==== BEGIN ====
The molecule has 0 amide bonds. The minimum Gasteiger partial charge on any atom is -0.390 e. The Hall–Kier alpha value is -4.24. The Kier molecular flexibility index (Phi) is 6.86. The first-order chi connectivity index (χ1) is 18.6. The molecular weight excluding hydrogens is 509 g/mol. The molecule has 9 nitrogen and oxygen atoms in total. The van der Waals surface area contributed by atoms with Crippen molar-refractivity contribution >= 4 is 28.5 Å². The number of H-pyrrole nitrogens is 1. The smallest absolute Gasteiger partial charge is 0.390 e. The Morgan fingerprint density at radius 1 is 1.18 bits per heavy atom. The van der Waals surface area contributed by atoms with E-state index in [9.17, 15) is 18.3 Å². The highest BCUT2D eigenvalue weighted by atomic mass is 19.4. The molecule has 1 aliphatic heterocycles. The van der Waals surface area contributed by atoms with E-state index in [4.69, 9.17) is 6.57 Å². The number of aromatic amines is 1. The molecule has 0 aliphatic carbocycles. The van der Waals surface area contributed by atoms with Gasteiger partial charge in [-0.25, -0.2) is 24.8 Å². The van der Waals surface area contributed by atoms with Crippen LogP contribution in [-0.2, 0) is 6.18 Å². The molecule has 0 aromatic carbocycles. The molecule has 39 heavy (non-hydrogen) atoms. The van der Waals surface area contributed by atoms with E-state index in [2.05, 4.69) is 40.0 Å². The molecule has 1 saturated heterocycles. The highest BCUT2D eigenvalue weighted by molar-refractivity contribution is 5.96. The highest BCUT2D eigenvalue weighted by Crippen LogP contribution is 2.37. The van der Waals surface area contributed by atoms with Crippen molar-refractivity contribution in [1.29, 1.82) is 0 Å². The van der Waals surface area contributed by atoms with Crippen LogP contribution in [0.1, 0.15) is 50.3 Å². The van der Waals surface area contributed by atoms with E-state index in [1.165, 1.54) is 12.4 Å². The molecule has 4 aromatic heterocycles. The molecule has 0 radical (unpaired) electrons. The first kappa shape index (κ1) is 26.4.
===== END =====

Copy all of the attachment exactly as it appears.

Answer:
The molecule has 0 amide bonds. The minimum Gasteiger partial charge on any atom is -0.390 e. The Hall–Kier alpha value is -4.24. The Kier molecular flexibility index (Phi) is 6.86. The first-order chi connectivity index (χ1) is 18.6. The molecular weight excluding hydrogens is 509 g/mol. The molecule has 9 nitrogen and oxygen atoms in total. The van der Waals surface area contributed by atoms with Crippen molar-refractivity contribution >= 4 is 28.5 Å². The number of H-pyrrole nitrogens is 1. The smallest absolute Gasteiger partial charge is 0.390 e. The Morgan fingerprint density at radius 1 is 1.18 bits per heavy atom. The van der Waals surface area contributed by atoms with E-state index in [9.17, 15) is 18.3 Å². The highest BCUT2D eigenvalue weighted by atomic mass is 19.4. The molecule has 1 aliphatic heterocycles. The van der Waals surface area contributed by atoms with E-state index in [4.69, 9.17) is 6.57 Å². The number of aromatic amines is 1. The molecule has 0 aliphatic carbocycles. The van der Waals surface area contributed by atoms with Gasteiger partial charge in [-0.25, -0.2) is 24.8 Å². The van der Waals surface area contributed by atoms with Crippen LogP contribution in [-0.2, 0) is 6.18 Å². The molecule has 0 aromatic carbocycles. The molecule has 39 heavy (non-hydrogen) atoms. The van der Waals surface area contributed by atoms with E-state index in [2.05, 4.69) is 40.0 Å². The molecule has 1 saturated heterocycles. The highest BCUT2D eigenvalue weighted by molar-refractivity contribution is 5.96. The highest BCUT2D eigenvalue weighted by Crippen LogP contribution is 2.37. The van der Waals surface area contributed by atoms with Crippen molar-refractivity contribution in [1.29, 1.82) is 0 Å². The van der Waals surface area contributed by atoms with Crippen LogP contribution in [0.1, 0.15) is 50.3 Å². The van der Waals surface area contributed by atoms with E-state index in [1.165, 1.54) is 12.4 Å². The molecule has 4 aromatic heterocycles. The molecule has 0 radical (unpaired) electrons. The first kappa shape index (κ1) is 26.4.